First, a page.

This article regarding the 6 Paine St development has just been published in the Hobsons Bay Weekly.
We’re gobsmacked by the developer’s response to the newspaper. See below red text. He has a lack of respect and understanding of individual rights and the objection process. No wonder he fails to understand our opposition to his development when he mistakenly believes only some objections are valid.
Article below by Hobsons Bay Weekly.. or go to the article at the Hobsons Bay Weekly website. Copy below.
Council urged to reject ‘ugly’ 43-dwelling Newport building.
Residents opposed to a 43-dwelling, three-storey development on the site of the former Newport Timber Yard are calling on Hobsons Bay councillors to reject an officer’s report that recommends granting a planning permit.
Two previous applications for the site at 6 Paine Street, lodged by Domain Hill, were refused by the council and also the Victorian Civil and Administrative Tribunal.
But a council officer’s report states that the third application is “less foreign, more well mannered and less monolithic”.
More than 300 objections have been lodged with the council, with residents labelling the proposed building “a gross over-development in one of Newport’s nicest low-density precincts”.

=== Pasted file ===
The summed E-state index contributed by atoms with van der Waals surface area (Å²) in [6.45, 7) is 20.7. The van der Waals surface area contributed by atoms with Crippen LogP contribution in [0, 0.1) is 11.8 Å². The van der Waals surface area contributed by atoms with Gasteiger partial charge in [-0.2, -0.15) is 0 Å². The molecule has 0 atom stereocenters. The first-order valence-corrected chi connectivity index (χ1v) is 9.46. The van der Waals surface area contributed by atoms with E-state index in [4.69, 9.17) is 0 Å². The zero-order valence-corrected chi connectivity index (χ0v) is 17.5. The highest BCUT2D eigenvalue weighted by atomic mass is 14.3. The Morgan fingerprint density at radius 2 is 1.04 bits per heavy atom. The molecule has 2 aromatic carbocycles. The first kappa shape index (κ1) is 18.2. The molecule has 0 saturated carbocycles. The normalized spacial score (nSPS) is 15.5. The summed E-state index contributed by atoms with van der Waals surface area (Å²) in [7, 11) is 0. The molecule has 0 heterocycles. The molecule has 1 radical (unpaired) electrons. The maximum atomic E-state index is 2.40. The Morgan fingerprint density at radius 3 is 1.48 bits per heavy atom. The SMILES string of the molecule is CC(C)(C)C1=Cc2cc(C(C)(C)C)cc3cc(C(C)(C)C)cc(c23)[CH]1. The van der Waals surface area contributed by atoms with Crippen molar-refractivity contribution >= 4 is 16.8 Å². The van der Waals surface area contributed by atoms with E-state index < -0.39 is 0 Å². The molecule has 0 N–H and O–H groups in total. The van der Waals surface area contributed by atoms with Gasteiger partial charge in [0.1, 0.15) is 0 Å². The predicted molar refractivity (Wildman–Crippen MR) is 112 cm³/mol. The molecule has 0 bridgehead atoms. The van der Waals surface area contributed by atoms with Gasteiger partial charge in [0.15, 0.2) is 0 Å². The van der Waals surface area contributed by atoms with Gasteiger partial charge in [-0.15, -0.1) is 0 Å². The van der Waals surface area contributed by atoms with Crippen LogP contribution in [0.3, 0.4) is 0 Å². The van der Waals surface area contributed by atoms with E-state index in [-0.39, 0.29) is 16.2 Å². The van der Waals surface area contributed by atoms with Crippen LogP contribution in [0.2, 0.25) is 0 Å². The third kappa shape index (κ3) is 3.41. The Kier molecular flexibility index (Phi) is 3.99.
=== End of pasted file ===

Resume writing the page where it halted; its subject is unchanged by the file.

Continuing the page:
Anthony Simmons, of the Protect Newport residents action group, said the community felt that town planners had “caved in”.
“The consensus is the planners have ignored the community and their own heritage adviser’s call for a significant redesign. Instead, they have given in to mediocre and insignificant changes put forward by the developer.
“The latest application is still a large single building of 43 units up to four storeys high with an ugly cantilevered façade and other clearly inappropriate design elements.
“It still significantly exceeds ResCode standards for height and site coverage. These mass, height, and density issues have not been addressed in all three of the developer’s applications.”
Applicant, Domain Hill director Peter Cahill, suggested the number of objections was inflated.
“When people go about some aggressive lobbying and you end up with multiple objections from the one household, including in some cases we know of, children, these things happen.
“We’ve made a range of changes to the design in order to accommodate the residents’ requests and I’ve got that fairly well documented.”
A decision will be made tomorrow night by a special planning committee of the council.
Come to tonight’s Special Planning Committee and support the speakers who will present cases to Council as to why the development should not be granted a permit.
Special Planning Committee: 5 September, 6:00 pm, to be held in the Civic Centre at 115 Civic Parade, Altona.